Health Advice



On Nutrition: Too much of a good thing

Barbara Intermill, Monterey Herald on

Published in Nutrition

“I need to reschedule my appointment today,” a pained voice informed my answering machine. “I’m not feeling so good…maybe I shouldn’t have eaten that whole bag of grapes.”

When I called this patient—who is working hard to replace fresh fruit for her usual candy bar snacks—she explained further.

“I was playing on the computer and before I knew what was happening, the entire 2-pound bag of grapes was empty.”

I’ve been there…like when a large box of popcorn suddenly disappears during a good movie.

It’s called “mindless eating”—not being aware of what, why or how much we consume. It usually happens when we’re distracted. And it can occur with healthful foods as well as those we run to for comfort.

To her credit, this woman ingested a good dose of dietary fiber that promotes gut health. She also got almost half her daily need for potassium—a nutrient that helps keep blood pressure under control. Grapes of all colors are also brimming with antioxidants and other substances that may benefit our hearts, brains and joints, according to the California Table Grape Commission. (99% of the table grapes in the US are produced in the Golden State.)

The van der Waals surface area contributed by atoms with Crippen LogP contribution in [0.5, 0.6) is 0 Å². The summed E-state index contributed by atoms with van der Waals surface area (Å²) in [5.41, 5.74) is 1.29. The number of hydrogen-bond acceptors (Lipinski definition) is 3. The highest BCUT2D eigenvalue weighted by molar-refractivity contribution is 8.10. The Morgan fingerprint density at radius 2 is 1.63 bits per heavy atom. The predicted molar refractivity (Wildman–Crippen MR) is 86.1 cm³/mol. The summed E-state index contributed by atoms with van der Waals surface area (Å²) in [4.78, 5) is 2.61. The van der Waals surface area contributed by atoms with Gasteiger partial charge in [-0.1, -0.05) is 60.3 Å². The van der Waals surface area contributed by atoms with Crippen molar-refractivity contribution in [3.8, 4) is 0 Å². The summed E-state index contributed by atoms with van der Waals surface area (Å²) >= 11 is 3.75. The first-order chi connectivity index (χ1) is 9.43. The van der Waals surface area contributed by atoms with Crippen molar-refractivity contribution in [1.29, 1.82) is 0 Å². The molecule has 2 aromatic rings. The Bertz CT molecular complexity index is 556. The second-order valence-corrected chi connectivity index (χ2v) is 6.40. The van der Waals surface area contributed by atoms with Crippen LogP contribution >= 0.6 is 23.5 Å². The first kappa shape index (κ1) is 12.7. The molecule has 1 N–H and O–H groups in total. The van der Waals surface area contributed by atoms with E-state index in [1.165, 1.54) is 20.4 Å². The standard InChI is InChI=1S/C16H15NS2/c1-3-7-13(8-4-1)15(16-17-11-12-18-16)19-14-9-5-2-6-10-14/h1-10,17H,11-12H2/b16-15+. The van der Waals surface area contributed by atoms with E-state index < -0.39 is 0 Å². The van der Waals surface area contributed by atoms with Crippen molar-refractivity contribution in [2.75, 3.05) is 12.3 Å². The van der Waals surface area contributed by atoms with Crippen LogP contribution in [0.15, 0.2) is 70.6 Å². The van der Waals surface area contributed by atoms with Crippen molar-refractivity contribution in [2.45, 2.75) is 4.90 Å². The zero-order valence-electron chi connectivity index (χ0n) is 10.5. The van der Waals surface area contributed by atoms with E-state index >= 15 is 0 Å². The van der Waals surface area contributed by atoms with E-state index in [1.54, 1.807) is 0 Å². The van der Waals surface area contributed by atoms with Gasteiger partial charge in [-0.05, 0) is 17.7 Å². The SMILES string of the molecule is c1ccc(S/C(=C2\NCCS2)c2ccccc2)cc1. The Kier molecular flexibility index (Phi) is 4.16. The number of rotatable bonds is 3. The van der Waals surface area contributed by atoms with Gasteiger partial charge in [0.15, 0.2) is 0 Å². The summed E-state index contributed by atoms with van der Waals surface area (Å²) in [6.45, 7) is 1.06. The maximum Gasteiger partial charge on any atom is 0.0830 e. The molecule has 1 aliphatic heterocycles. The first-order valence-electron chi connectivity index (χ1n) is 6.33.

Unfortunately, compared to just 90 calories in an average serving of grapes, this woman’s grape binge cost her more than 600 calories.

There are two issues here. First, when we eat, we need to pay attention—what some call “mindful eating.” Enjoy every bite. Take the time to appreciate food’s taste and texture. When I do this, I’m surprised that a small box of popcorn can be just as satisfying as a whole tub.


Remember too, that—whether it’s grapes or olive oil or a good steak—we really can get too much of a good thing. Like the ah-ha I heard from a patient years ago, “I get it! It’s all about portion sizes!”

For example, 3/4 cup (about 17 grapes) is considered a serving. Nutrition experts advise most of us to consume 2 to 3 servings of fruit each day for good health.

Two pounds of grapes might be a reasonable serving for a bear, but for humans, it translates to 7 servings of fruit; a bit excessive.

Grapes are still a great snack, however. Look for bunches with green, pliable stems and plump berries. Choose all colors! And don’t be afraid if you see a powdery-white coating on your grapes. That’s “bloom”—a natural substance that protects grapes from moisture and decay.

Store unwashed grapes in the refrigerator and and they should keep for up to two weeks. Rinse before eating, of course.

And here’s the rule for grapes and other fruit if you have diabetes: One serving at a time. That’s probably a good rule for all of us, come to think of it.


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